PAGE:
Tsar & Tsai Lex News is aimed at providing the readers and clients
- important recent changes in the laws and regulations in Taiwan,
- practical views and interpretations on the laws,
- important legal news and case developments, and
- information on recent activities of Tsar & Tsai Law Firm. If you have any comments or questions, please feel free to contact us (Tel: 886-2-2781-4111; e-mail: Law@TsarTsai.com.tw ).
Editors: Jennifer Lin / Howard Chen
The Ministry of Labor amended the “Enforcement Rules of the Labor Standards Act,” for requirements on non-competition agreements between employers and employees. — To reflect the newly-amended legal requirements on non-competition agreements between employers and employees under the Labor Standards Act, the Ministry of Labor announced the draft enforcement rules on February 4, 2016. Major provisions include: (1) non-competition agreements shall be in writing and shall specify the time limit, the geographic area, the potential employers to which the non-competition agreement applies, and a reasonable compensation for entering into the non-competition agreement; (2) the geographic area specified by the non-competition agreement shall be limited to the geographic area in which the employer party to the non-competition agreement has real business activity; the potential employers to which the non-competition agreement applies shall be limited to those entities conducting identical or similar businesses and having a competitive relationship with the employer party; and (3) the compensation for entering into the non-competition agreement shall be paid in a lump sum or in monthly installments. As to whether the compensation is reasonable, the totality of the circumstances should be considered, including whether the monthly compensation is higher than one-half of the average monthly wage prior to leaving employment, whether the compensation is enough to meet the living needs during the period of non-competition or to compensate for the employee’s loss. (Karl Chang)
The amendments to the Radio and Television Act, the Satellite Broadcasting Act and the Cable Radio and Television Act provide regulation on product placement and shopping channels, and seek to facilitate the establishment of digitalization by cable TV operators. — On January 6, 2016, the President announced amendments to the Radio and Television Act, the Satellite Broadcasting Act and the Cable Radio and Television Act. Highlights include amendments to the permit application and renewal process and concerning program content control, while seeking to regulate product placement and shopping channels. For example, there shall be no product placement in news and children’s programs, nor shall election candidates put product placement in the media. If a product placement is put into a program, there shall be clear disclosure, both before and after the program, of information relating to the person who placed the products. In addition, pursuant to the amended Cable Radio and Television Act, system operators may operate in each other’s territory and provide the service of digital convergence. In addition, system operators are required within time limits to provide services and local channels using digital technology. (Leonard Chen)
The “Statute of Adjustment Assistance in Response to Trade Liberalization” was Enacted to Cope with Adverse Impact of Trade Liberalization — On December 15, 2015 the Legislative Yuan passed the Statute of Adjustment Assistance in Response to Trade Liberalization, aiming to cope with disruptive effects of trade liberalization on industries arising from free trade agreements that may be concluded by the government in the near future. The gist of the Statute includes: (1) the Statute is applicable to the agricultural, industrial and services industries; (2) the government will proactively identify and provide adjustment assistance to those domestic demand-oriented industries and industries with weaker competitiveness; (3) enterprises and workers adversely impacted as a result of market liberalization are eligible for adjustment assistance and grants administered by the Ministry of Economic Affairs; (4) a fund of NT$10 billion (US$302.79 million) for the adjustment assistance will be allocated over a 10-year period. The Act has been in force since December 30, 2015. (Cherry Chen)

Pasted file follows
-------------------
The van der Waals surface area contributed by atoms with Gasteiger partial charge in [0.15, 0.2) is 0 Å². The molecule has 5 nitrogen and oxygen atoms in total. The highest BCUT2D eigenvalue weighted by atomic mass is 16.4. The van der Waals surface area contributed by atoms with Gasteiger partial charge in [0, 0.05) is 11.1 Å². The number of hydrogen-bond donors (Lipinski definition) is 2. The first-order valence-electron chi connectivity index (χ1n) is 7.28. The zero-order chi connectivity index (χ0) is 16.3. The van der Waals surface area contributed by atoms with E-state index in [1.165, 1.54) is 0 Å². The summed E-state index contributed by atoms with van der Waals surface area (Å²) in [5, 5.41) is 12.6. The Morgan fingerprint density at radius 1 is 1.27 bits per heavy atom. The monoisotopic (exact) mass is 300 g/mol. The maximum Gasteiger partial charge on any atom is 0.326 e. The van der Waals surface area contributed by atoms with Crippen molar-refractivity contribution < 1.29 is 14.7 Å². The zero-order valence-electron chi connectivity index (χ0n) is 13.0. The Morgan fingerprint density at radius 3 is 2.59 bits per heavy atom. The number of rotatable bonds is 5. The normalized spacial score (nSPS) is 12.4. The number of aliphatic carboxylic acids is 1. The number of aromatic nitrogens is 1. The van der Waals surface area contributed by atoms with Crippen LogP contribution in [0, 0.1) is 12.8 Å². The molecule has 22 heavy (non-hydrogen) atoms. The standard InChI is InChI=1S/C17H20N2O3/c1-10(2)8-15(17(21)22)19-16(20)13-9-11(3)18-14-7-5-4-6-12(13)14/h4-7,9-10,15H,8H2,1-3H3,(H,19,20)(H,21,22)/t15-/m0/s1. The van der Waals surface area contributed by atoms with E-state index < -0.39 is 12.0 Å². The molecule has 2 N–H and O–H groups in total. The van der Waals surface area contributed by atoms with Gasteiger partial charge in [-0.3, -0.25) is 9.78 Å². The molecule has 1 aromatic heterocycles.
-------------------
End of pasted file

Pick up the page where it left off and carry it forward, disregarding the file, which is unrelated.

According to the newly-amended “Act for Development of Small and Medium Enterprises”, small and medium enterprises that employ new employees under 24 years old , or increase the salary of its current employees, shall be entitled to certain tax benefits. －The “Act for Development of Small and Medium Enterprises” was amended on January 6, 2016. Major amendments include: (1) under certain conditions, where a small and medium enterprise employs new employees under 24 years old with ROC nationality, such enterprise may deduct up to 150% of the company’s total expenditure on the salary paid to the above-mentioned employees against its business income tax payable for that year; (2) under certain conditions, where a small and medium enterprise increases the salary of its current employees with ROC nationality, other than increases required by applicable law, such enterprise may deduct up to 130% of the company’s total expenditure on the salary increase against its business income tax payable for that year. (Elvin Peng)
According to the newly-amended “Statute for Industrial Innovation”, a company may apply for deduction or tax deferral for expenditure on R&D, for its use of technology as investment capital, and for employees’ share-based rewards. － The “Statute for Industrial Innovation” was amended on December 30, 2015. Major amendments include: (1) a company may choose to either (a) deduct up to 10% of the company’s total expenditure on R&D against its business income tax payable for the next three years from the year of the R&D; or (b) deduct up to 200% of the company’s expenditure on R&D, capped at the total revenues received for transferring or licensing IP rights, against its business income tax payable for that year; (2) individuals or companies who transfer or license self-developed IP rights to a listed company, to companies whose stocks are traded on the OTC market or the emerging market, as consideration of investment may defer the total tax payable to the fifth year from the year following the year of investment; and (3) employees receiving share-based rewards may defer the tax payable with the total amount up to NT$ 5 million to the fifth year from the year following the year of payment. (Elvin Peng)